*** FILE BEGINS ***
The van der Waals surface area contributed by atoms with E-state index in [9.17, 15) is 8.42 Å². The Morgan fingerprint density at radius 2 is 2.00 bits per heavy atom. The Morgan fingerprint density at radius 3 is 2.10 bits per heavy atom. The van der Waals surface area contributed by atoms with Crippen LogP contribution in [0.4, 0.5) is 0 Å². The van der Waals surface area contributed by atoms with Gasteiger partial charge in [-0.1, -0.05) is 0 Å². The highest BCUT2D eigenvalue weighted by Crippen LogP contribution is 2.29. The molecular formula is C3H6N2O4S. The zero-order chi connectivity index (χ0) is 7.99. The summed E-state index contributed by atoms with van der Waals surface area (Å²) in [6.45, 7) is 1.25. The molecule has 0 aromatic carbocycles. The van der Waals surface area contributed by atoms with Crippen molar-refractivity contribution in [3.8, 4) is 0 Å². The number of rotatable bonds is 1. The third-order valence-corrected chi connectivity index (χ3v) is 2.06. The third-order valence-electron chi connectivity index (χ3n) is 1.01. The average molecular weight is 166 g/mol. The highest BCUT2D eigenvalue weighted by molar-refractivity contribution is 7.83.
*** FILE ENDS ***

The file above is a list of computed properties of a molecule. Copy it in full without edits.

The van der Waals surface area contributed by atoms with E-state index in [9.17, 15) is 8.42 Å². The Morgan fingerprint density at radius 2 is 2.00 bits per heavy atom. The Morgan fingerprint density at radius 3 is 2.10 bits per heavy atom. The van der Waals surface area contributed by atoms with Crippen LogP contribution in [0.4, 0.5) is 0 Å². The van der Waals surface area contributed by atoms with Gasteiger partial charge in [-0.1, -0.05) is 0 Å². The highest BCUT2D eigenvalue weighted by Crippen LogP contribution is 2.29. The molecular formula is C3H6N2O4S. The zero-order chi connectivity index (χ0) is 7.99. The summed E-state index contributed by atoms with van der Waals surface area (Å²) in [6.45, 7) is 1.25. The molecule has 0 aromatic carbocycles. The van der Waals surface area contributed by atoms with Crippen molar-refractivity contribution in [3.8, 4) is 0 Å². The number of rotatable bonds is 1. The third-order valence-corrected chi connectivity index (χ3v) is 2.06. The third-order valence-electron chi connectivity index (χ3n) is 1.01. The average molecular weight is 166 g/mol. The highest BCUT2D eigenvalue weighted by molar-refractivity contribution is 7.83.